For example, the creation of what was called a “new type of non-construction” is what was generally regarded as barns in rural areas became “transportation houses” in urban areas. A logical place to store their car beside the cart.
The car owners back in the early 20th century were only those who could afford it, usually from a rich and influential family. These owner’s cars however acquired the smell of manure. They needed a less smelly alternative. Initially, garages were more as walk-in parking structures. You stored more than one horse in a barn. Why not do the same thing with cars? So private and some public garages were constructed of large spaces and a monthly fee was charged for a space for your car. It was quite a lucrative business. But in 1910, there were too many cars for these garages and overcrowding led to increased pricing and dissatisfaction. The solution was the advent of the Carriage House. A construction of a small structure without horses near the house meant specifically for the car.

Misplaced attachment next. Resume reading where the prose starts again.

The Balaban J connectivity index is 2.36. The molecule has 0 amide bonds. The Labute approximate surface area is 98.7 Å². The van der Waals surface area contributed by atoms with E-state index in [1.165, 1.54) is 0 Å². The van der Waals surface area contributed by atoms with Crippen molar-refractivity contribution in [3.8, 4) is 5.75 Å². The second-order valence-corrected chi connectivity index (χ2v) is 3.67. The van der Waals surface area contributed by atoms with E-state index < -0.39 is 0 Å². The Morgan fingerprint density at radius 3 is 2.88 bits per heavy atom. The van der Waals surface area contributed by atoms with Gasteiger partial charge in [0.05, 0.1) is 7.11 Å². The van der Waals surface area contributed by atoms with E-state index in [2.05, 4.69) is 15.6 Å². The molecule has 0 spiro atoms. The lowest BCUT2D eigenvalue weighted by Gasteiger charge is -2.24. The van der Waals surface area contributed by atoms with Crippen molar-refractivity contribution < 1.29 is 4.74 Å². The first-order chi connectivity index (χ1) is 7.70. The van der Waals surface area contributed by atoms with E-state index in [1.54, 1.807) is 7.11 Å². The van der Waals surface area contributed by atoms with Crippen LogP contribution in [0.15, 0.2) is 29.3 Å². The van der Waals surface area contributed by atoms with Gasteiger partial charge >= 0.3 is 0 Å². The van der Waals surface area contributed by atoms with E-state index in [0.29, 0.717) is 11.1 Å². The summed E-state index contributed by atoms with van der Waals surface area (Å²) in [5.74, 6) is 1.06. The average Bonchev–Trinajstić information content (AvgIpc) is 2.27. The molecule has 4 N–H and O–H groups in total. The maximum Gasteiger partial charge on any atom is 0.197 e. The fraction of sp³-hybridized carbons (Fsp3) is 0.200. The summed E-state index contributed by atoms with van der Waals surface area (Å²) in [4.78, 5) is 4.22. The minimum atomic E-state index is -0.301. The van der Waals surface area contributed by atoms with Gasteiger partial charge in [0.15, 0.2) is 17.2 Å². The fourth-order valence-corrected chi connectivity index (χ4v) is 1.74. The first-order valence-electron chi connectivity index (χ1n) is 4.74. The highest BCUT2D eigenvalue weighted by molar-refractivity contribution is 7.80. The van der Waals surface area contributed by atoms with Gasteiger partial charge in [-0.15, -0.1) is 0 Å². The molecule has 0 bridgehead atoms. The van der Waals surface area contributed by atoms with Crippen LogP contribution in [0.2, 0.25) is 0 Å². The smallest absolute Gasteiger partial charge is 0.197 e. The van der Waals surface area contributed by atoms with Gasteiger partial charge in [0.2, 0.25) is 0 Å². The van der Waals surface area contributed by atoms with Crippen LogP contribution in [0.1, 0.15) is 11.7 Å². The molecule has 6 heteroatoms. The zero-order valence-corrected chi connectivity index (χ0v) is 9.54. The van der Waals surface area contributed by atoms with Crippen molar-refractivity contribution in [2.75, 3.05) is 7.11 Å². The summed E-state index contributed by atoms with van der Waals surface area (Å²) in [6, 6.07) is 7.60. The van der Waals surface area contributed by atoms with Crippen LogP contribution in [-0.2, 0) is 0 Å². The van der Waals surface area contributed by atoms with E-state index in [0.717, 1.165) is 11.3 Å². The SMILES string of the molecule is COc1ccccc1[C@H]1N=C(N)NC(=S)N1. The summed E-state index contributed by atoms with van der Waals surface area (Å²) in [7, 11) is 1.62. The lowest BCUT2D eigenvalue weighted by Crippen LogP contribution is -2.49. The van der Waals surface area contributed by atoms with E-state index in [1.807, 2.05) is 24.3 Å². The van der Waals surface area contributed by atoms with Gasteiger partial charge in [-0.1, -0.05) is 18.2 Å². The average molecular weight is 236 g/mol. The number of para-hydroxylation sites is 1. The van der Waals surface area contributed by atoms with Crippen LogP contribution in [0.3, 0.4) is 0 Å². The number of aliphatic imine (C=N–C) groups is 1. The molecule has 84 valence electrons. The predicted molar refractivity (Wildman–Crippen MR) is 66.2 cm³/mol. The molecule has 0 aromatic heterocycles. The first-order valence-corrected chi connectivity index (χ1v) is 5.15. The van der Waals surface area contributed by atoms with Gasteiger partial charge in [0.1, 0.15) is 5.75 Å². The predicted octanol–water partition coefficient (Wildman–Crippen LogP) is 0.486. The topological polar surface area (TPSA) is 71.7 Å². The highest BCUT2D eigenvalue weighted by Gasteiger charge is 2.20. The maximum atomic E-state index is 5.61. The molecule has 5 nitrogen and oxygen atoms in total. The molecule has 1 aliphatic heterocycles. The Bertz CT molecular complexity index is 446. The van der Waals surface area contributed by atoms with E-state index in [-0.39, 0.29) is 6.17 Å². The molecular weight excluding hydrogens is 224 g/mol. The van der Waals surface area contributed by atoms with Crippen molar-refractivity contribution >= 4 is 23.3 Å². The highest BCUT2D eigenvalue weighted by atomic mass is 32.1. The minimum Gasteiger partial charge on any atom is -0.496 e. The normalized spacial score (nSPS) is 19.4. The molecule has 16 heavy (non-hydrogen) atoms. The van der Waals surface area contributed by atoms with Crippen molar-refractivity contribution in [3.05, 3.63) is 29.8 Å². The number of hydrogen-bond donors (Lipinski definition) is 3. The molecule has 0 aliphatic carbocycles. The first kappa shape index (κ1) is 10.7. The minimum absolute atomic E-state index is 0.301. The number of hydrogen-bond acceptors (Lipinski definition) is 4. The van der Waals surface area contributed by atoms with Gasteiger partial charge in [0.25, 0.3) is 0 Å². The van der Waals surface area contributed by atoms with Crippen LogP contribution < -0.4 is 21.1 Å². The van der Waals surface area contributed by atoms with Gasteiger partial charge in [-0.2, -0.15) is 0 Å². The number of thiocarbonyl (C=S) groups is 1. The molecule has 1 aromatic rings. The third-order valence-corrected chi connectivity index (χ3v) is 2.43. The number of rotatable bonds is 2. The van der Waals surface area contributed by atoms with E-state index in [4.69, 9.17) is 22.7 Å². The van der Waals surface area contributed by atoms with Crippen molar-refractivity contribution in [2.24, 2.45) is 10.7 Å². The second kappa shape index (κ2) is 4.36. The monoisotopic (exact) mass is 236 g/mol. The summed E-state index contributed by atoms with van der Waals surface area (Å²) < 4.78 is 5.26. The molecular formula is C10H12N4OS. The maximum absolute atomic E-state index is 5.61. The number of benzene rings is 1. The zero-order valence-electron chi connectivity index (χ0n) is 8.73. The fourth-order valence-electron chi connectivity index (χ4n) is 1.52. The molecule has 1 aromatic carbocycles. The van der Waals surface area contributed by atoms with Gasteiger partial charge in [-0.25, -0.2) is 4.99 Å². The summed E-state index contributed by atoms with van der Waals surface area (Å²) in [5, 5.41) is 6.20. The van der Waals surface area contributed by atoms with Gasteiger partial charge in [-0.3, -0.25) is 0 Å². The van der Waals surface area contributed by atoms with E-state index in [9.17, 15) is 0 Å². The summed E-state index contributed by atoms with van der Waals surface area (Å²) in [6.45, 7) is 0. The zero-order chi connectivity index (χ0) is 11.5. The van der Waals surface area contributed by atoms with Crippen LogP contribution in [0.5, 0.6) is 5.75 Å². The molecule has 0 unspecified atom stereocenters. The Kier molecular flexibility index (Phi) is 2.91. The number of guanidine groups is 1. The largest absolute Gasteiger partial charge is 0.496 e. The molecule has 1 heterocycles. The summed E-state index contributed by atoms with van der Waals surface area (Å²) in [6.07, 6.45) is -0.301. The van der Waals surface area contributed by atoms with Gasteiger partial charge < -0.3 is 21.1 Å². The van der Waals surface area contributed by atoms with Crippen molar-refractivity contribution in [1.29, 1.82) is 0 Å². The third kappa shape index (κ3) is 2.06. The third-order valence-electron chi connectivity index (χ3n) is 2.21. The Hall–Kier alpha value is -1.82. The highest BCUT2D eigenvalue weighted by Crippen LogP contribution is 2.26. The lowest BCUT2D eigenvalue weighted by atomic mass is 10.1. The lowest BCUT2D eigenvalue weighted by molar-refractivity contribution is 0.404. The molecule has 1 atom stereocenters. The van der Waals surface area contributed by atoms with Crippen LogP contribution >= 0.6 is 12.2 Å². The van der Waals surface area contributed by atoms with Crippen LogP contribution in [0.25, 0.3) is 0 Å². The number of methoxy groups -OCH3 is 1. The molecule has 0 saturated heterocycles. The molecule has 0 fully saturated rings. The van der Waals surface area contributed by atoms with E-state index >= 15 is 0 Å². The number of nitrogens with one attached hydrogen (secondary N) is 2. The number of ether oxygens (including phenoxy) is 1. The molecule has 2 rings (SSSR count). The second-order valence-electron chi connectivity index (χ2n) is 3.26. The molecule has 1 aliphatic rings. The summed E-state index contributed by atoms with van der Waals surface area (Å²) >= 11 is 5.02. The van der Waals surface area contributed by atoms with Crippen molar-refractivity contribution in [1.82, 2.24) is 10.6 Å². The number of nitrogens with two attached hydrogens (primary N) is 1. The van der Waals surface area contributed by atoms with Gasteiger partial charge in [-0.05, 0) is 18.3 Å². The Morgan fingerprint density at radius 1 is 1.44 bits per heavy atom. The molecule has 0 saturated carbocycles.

Garage being the French word for custody, housing, or protect became a ubiquitous name for these structures within a decade. With side-hinged, the large double doors and locks, the early garages were also more like what we would today call a woodshed with its rough exterior, nails, and squeaky hinges.
Improvements over time deemed necessary. Doors gained sliding tracks, and the garage became more flexible. The invention of the door modern folding garage was necessitated by the fact that a standard hinged door would require a wider space in which the opening edge for absurdly large garages. When the inventors finally realized that the door could be made of several panels that fold back into the corners and adjacent walls or ceilings, modern garage doors were born.
It would be for many years; however, before electric motor opens the garage door would relieve the need to open the garage by hand.